• A very basic thing is to stuck stuff up in the officeAt TUI we have a white board wall which is always full of sketches, personas and other UXy stuffFor example, you might stick some persona posters or user infographics up in the canteen, or other high footfall areas
  • Something else that we’ve found works well is to hold showcases every quarter or soGet a room, stick a load of stuff up and then invite people to take a lookIt’s a great way of getting people from around the organisation more involved
  • It’s also good to be creativeFor example, you could create persona playing cards that people can take into meetings and use
  • You could create a fictional blog from one or more of your personasNot something we’ve tried out in TUI yetHere’s the queen’s very own blog
  • You could ask people to role play a situation or scenario as one of the personasGood for getting people to step in to their shoes
  • Something that we’ve certainly discovered is that its good to provide differing levels of detailsDetail for those that want it and key points for those that don’tThis is a persona that I created at a previous job – one is very high level, the other shows a lot more detail, including detailed background and a day in the life
  • It’s also important to make it easy for people within the organisation to find information about users and the target audienceUsually this sort of information is scattered all over the place – certainly it is at TUI
  • So it’s a good idea to put all this stuff in one placeCould be on the Intranet or even a Wiki site is a good idea – this is something that we’re looking into at TUIImportant to have one person (or persons) to be responsible for the knowledgebase – for organising and managing the knowledgebase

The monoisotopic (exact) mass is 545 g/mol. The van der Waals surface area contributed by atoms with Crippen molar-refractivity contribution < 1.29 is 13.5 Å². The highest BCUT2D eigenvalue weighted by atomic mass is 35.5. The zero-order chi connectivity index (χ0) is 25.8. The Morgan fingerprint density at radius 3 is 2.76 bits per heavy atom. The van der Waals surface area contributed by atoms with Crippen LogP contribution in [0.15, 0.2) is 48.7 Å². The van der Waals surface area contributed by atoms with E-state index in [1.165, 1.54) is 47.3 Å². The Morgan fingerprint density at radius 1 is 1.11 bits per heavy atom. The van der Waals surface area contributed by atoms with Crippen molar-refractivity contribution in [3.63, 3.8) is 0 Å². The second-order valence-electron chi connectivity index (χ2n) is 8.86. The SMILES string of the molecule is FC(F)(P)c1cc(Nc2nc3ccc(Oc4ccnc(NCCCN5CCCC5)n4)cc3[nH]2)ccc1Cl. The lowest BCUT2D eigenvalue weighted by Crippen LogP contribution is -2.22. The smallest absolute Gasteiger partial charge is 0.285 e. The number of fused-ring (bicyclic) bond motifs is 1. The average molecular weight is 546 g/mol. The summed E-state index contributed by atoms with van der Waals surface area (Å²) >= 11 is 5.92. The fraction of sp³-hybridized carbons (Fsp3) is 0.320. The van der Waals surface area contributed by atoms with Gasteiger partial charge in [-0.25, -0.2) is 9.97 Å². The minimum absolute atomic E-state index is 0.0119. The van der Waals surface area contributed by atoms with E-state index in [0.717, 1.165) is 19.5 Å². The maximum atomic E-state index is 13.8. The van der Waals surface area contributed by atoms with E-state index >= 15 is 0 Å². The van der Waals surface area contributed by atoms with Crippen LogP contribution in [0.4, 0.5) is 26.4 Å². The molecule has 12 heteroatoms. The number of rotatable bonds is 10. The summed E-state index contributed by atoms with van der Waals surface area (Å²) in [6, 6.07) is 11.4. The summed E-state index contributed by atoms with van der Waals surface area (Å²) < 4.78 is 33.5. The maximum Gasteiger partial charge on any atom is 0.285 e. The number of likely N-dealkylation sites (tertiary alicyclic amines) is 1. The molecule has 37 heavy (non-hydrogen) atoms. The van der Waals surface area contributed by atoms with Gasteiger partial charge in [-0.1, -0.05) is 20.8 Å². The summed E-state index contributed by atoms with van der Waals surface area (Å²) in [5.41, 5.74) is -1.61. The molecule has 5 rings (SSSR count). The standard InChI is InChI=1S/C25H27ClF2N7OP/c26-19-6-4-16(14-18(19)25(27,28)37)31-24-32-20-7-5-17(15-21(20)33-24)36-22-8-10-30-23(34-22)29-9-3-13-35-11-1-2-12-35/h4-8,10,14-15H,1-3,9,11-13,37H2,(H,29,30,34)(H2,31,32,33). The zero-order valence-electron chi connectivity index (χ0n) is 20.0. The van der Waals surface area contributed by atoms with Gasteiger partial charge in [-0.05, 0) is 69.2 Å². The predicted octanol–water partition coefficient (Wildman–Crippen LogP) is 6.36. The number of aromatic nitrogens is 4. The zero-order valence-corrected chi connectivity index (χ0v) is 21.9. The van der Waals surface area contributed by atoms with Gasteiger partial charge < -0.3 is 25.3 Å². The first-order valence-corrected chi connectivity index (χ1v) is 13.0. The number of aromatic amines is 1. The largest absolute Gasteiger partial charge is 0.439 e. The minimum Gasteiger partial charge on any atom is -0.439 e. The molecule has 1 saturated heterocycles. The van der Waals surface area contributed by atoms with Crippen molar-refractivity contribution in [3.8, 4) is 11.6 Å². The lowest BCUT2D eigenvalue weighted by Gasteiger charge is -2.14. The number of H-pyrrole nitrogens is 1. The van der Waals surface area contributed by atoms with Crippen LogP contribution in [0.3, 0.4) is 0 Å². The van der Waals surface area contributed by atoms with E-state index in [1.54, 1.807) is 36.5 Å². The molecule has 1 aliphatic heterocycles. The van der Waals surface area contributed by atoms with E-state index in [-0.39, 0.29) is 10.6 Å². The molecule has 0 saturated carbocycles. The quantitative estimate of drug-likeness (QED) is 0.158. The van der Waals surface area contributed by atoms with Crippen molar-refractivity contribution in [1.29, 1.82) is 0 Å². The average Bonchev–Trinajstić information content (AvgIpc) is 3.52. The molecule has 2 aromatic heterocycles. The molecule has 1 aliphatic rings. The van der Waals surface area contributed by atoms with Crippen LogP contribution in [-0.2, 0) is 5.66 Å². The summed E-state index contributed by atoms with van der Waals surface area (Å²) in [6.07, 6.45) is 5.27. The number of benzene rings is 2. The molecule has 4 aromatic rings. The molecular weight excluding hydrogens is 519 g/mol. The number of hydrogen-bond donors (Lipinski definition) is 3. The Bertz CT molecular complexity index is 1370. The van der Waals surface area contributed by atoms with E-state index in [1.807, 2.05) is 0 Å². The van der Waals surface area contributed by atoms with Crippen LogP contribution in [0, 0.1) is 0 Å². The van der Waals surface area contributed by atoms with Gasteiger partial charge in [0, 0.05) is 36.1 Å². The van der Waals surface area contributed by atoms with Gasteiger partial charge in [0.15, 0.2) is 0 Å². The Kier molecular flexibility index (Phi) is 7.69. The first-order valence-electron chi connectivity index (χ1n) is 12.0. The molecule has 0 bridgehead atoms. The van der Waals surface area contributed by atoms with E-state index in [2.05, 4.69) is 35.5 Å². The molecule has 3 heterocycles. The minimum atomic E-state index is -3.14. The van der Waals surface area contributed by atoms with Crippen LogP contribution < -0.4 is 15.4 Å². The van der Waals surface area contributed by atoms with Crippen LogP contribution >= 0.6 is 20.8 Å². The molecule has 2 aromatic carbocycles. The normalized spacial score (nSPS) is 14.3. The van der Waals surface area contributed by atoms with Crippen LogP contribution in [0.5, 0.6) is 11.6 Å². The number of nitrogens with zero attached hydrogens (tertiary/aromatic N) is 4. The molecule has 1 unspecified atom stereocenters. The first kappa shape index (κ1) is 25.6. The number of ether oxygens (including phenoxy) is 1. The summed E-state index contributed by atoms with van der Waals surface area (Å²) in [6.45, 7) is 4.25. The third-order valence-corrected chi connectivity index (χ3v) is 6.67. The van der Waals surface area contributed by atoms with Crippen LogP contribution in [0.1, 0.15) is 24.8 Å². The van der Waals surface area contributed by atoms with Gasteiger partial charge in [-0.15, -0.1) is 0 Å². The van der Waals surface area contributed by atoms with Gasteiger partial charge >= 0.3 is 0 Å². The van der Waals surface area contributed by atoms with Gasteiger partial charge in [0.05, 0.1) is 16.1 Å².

• This should all an on going thing – it’s most certainly not a one offMust continually research your users, translate into actionable and usable findings and utilise these for your designYou can then validate your design against your users and continue…
  • Because your users change and their behaviour certainly changesYou only have to look at the changing way in which people access websites and online services, such mobiles, tablets and computers
  • Of course it’s also important to continue to evangelise and drive home the message about this stuffIt’s also a good idea to have a process in place for getting new people up to speed, something we’re looking to put into place in the TUI UX team
  • If you want to find out more about this stuff there is of course loads of stuff available onlineYou should also checkout these two excellent books
  • And what next? A case study in how to get the most out of your user research